by Kevin Crews
In the early 1800s, textile artisans protested against the proliferation of new technology — specifically, mechanized looms.1 Despite their protests, the new technology came and workers had to retool, adapt, and embrace the invention. Similarly, over the last several years, lawyers have had to continuously adapt to new technology. The virtual law office is one advance that lawyers can capitalize on by meeting modern marketplace demands for unbundled legal services.
Operating a virtual law office evokes images of practicing law from the beach, or from the top of a mountain, or from a yacht off the Italian coast. And these activities might be some of the perks of a virtual law firm. However, specific malpractice risks and increased ease of violating the rules of professional responsibility accompany those benefits. Each law firm that uses technology to connect with clients must embrace and thoroughly utilize the technology. Although technology can create problems, the proper use of that same technology can mitigate those problems.
Understanding a Virtual Law Practice: Using Technology to Communicate
In general, a virtual office is one involving a “computer-simulated environment, accessible by multiple users via the Internet.”2 That definition covers any virtual office. Translated to the legal context, it logically follows that a virtual law practice is one that relies on technology-assisted communication to provide legal services.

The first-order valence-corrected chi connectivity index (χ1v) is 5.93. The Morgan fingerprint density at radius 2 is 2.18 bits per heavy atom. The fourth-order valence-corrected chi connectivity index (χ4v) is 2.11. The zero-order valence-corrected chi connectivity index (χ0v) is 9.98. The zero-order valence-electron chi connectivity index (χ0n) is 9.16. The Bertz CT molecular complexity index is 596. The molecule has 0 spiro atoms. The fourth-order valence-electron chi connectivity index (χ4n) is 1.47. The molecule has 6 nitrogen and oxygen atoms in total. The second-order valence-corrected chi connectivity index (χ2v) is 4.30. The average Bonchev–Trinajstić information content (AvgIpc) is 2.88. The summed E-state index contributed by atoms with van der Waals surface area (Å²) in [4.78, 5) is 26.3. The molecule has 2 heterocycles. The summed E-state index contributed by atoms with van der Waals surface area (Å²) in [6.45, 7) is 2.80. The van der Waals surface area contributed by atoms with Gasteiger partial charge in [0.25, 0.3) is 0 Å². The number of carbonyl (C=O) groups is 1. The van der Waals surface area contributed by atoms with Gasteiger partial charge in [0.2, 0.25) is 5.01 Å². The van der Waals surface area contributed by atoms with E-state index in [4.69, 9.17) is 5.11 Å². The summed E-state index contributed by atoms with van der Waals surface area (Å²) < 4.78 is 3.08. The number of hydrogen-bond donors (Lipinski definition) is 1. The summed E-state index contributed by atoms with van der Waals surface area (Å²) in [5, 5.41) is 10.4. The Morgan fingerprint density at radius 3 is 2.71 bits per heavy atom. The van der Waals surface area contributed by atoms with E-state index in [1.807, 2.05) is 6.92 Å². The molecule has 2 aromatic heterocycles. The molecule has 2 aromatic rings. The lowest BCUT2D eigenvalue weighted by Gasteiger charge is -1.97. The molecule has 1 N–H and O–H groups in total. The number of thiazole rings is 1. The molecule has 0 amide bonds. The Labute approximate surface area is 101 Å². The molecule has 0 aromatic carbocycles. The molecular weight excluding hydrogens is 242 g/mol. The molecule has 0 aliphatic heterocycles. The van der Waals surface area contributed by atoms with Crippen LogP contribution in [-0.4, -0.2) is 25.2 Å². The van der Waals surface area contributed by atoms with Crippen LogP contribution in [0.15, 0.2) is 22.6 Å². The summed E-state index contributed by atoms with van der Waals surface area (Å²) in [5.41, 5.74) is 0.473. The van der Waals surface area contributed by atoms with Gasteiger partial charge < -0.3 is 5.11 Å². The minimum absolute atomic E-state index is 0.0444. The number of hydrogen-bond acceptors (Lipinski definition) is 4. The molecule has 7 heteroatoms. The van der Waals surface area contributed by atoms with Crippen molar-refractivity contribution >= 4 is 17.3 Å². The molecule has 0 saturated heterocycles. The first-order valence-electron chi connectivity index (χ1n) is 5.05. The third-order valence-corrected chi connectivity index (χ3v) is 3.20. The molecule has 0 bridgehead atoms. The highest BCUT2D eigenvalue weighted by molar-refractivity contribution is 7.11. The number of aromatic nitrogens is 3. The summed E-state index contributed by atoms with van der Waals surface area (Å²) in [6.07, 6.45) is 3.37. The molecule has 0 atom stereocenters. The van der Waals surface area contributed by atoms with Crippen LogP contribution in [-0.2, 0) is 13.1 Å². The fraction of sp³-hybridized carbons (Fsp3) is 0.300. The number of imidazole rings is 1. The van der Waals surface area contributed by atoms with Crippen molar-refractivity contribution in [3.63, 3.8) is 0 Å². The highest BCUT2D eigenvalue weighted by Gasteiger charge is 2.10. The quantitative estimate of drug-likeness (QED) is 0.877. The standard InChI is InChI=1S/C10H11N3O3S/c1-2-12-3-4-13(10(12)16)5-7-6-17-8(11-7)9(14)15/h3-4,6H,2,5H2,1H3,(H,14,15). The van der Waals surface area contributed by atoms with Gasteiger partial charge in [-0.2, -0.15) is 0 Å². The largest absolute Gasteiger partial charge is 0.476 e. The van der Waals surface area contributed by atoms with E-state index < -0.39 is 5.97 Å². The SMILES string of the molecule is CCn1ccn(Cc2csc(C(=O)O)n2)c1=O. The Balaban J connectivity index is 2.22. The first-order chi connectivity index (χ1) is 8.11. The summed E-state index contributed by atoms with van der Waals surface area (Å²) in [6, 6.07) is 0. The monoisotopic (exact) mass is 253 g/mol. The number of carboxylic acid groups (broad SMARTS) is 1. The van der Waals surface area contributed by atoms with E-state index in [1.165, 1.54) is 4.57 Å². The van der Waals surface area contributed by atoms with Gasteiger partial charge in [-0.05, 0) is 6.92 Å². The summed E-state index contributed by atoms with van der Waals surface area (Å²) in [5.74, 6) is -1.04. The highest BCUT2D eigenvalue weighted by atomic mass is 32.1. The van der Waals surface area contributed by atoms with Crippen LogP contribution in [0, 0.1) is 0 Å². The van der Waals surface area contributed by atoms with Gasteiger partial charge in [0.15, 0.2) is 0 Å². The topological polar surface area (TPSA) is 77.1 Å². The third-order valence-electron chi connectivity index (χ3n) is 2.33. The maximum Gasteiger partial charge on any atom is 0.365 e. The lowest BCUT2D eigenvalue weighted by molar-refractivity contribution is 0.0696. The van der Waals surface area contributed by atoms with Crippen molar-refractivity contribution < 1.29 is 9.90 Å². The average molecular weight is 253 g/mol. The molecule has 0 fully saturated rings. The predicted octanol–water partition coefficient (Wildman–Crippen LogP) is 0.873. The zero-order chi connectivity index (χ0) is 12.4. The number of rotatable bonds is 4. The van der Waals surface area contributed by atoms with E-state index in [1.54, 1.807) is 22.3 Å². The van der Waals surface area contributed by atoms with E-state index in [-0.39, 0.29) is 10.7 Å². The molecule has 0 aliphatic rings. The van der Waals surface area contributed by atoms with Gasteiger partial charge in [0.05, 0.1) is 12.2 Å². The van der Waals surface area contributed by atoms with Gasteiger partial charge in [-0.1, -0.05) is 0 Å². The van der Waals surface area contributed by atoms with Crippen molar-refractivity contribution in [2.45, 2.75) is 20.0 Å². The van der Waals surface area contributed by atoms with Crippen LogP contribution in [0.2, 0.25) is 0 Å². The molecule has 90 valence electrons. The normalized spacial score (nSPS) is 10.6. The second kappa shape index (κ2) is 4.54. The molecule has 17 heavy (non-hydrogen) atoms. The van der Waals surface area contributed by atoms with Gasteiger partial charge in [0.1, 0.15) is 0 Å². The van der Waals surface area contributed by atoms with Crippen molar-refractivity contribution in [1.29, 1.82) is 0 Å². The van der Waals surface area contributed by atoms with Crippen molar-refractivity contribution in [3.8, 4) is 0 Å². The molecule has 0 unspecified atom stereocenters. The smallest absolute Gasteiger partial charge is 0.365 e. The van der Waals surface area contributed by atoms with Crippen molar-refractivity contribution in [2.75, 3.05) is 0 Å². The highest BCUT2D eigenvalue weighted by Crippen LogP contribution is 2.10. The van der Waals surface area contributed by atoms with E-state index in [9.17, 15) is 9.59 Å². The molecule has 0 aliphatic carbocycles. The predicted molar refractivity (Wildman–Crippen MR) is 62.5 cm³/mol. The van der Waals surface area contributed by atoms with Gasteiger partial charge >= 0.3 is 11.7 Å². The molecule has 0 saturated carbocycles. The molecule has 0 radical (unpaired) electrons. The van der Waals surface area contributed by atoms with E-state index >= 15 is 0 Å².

In a 2013 American Bar Association survey, around 5 percent of all lawyers — and 7 percent of solo practitioners — stated that they operate a purely virtual law practice.3 Although the number has declined slightly since 2012,4 that study refers to a pure virtual law practice. Many more lawyers likely practice in a quasi-virtual environment, using varying degrees of technology to facilitate communication. Thus, both the pure-virtualists and the quasi-virtualists can benefit from understanding how technology can help.
Many authors describe a virtual law office as one where the client can “have access to the firm’s lawyers, communications and documents related to their legal issues through a password protected and secure web space.”5 The virtual law firm allows lawyers to share information with clients in an asynchronous manner, meaning that the lawyer and the client do not have to be together at the same time to convey information. The technology facilitates communication, even when the lawyer does not physically meet with the client.